JANUARY/FEBRUARY 2011 ISSUE

Before reflecting on the latest shipping matters, I would like to introduce myself as the new Editor of Ships Monthly. Having already worked on the magazine for more than ten years, I now find myself in the privileged position of taking the helm on the UK’s best selling shipping magazine, and one that has a worldwide following.

I know how knowledgeable you, the readers, are, how much you enjoy the magazine and how important it is to maintain the high standards you have come to expect from Ships Monthly. So I hope you will approve of the few changes we have made with this issue, refreshing the magazine’s layout and strengthening its content.

This month we are featuring some of the biggest ships ever built, begging the question does size matter? Well, in terms of shipping it seems that it does, as ships get bigger and bigger, stretching the limits of both ports and what is technologically possible. JanFebCoverLg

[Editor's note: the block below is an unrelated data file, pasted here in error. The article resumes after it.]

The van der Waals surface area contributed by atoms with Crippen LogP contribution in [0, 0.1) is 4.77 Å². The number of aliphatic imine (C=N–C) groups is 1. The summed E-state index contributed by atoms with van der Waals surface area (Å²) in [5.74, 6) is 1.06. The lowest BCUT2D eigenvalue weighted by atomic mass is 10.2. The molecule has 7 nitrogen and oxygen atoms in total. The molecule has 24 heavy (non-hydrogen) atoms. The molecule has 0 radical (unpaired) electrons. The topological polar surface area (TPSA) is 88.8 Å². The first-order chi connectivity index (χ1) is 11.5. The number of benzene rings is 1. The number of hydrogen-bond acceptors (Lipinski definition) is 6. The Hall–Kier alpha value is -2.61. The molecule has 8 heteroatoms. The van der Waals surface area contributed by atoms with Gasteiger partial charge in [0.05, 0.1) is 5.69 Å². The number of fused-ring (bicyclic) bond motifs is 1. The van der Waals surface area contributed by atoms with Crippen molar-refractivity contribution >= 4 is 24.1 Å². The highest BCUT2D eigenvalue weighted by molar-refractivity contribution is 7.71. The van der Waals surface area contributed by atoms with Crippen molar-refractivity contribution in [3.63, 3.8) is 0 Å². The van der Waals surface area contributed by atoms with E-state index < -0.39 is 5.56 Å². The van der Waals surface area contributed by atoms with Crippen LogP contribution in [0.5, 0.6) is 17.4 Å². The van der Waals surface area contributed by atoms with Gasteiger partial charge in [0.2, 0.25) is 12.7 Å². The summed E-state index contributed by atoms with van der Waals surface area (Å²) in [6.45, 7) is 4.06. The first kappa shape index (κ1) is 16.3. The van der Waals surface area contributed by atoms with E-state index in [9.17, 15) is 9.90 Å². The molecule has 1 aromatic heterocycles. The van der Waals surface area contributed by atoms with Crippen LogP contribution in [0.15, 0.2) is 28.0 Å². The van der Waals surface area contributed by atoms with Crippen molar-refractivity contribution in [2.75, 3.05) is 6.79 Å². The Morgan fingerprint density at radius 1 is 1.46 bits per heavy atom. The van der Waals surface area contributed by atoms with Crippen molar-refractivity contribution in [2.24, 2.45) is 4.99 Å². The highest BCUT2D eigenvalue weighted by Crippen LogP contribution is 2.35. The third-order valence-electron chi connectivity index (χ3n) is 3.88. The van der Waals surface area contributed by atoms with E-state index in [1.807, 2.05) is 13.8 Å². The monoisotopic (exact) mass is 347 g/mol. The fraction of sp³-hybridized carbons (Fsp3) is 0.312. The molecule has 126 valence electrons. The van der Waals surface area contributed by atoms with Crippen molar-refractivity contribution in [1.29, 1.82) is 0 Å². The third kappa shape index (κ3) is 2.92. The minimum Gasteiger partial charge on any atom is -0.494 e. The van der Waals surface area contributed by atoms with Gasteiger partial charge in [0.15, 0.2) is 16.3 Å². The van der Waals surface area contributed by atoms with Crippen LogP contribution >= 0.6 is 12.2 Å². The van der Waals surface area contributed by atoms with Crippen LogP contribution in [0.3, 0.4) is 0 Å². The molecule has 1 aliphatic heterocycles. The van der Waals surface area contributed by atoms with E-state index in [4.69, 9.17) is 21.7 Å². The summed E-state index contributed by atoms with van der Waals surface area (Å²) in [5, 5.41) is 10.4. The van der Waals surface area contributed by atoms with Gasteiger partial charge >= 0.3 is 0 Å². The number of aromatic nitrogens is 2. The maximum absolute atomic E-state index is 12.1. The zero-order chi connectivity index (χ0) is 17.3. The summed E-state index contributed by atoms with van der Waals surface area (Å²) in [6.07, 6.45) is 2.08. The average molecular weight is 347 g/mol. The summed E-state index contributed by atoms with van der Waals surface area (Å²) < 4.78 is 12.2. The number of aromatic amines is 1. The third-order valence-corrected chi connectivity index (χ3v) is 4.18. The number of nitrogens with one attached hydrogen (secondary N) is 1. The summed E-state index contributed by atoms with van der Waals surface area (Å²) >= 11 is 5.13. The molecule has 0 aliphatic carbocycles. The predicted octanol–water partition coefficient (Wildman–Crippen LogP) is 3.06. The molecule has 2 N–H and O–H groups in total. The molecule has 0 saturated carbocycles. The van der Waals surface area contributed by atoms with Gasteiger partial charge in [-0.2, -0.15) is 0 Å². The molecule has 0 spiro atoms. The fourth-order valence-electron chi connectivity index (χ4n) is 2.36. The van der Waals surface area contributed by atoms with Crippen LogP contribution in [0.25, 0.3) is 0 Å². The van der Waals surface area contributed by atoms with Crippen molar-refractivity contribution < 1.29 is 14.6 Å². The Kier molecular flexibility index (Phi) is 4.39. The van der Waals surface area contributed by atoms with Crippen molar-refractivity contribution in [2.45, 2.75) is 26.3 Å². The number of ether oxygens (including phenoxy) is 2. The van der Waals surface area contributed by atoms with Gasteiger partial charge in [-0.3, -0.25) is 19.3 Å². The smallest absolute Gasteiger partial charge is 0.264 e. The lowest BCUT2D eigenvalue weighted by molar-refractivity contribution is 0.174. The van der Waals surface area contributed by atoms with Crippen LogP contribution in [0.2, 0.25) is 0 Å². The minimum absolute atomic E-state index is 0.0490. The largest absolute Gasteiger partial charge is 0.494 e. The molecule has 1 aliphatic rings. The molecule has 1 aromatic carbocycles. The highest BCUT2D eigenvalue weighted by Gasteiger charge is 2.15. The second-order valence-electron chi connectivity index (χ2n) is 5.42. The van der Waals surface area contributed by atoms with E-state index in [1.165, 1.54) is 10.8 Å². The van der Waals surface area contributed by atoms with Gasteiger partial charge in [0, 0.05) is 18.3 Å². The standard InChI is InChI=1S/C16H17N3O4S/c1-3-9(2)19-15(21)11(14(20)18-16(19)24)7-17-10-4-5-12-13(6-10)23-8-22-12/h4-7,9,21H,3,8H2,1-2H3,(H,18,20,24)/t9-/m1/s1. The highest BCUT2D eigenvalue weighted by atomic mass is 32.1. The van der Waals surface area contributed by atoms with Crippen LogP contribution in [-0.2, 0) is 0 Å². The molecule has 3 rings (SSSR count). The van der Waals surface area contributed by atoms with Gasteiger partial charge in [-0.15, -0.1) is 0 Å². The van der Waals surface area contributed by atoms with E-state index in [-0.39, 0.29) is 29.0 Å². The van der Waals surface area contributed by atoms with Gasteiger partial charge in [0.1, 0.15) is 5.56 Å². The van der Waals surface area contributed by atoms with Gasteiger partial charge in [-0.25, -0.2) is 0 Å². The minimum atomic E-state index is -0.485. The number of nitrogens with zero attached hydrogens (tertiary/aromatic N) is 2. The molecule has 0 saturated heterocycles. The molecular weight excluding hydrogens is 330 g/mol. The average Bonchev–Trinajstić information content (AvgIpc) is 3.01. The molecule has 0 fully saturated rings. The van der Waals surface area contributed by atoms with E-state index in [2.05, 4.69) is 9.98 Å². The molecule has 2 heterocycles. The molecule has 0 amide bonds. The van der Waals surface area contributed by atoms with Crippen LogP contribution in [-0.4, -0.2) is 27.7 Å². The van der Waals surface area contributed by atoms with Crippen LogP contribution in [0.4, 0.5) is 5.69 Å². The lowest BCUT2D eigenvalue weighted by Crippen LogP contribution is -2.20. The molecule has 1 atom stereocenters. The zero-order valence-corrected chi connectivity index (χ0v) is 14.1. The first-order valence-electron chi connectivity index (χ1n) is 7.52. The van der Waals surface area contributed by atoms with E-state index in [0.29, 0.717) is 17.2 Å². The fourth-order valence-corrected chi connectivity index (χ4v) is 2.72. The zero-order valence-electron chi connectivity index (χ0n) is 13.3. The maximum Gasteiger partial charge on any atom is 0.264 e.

The massive cruise ship Allure of the Seas, with its incredible 5,400-passenger capacity, was launched recently and made her debut in America, joining sistership Oasis of the Seas on year-round Caribbean service. Meanwhile back in the UK, Stena are now operating what they claim are the biggest ferries in the world, sisterships Stena Britannica and Stena Hollanidca, and the former is our ship of the month. But will we see cruise ships and ferries getting any bigger than these mega ships?

Inevitably, the focus is on the new ships that are making their debuts, but many will want to remember classic liners, such as Kungsholm, now Mona Lisa, which is featured this month. And she is just one of a number of old cruise ships leaving service and being broken up, with the list of old cruise ships ending their days, found on page 9, making nostalgic reading.

As ever, your letters and contributions are always welcome, and I hope that everybody will enjoy this first issue of 2011 which ushers in a new era for the magazine.

Nicholas LeachEditor

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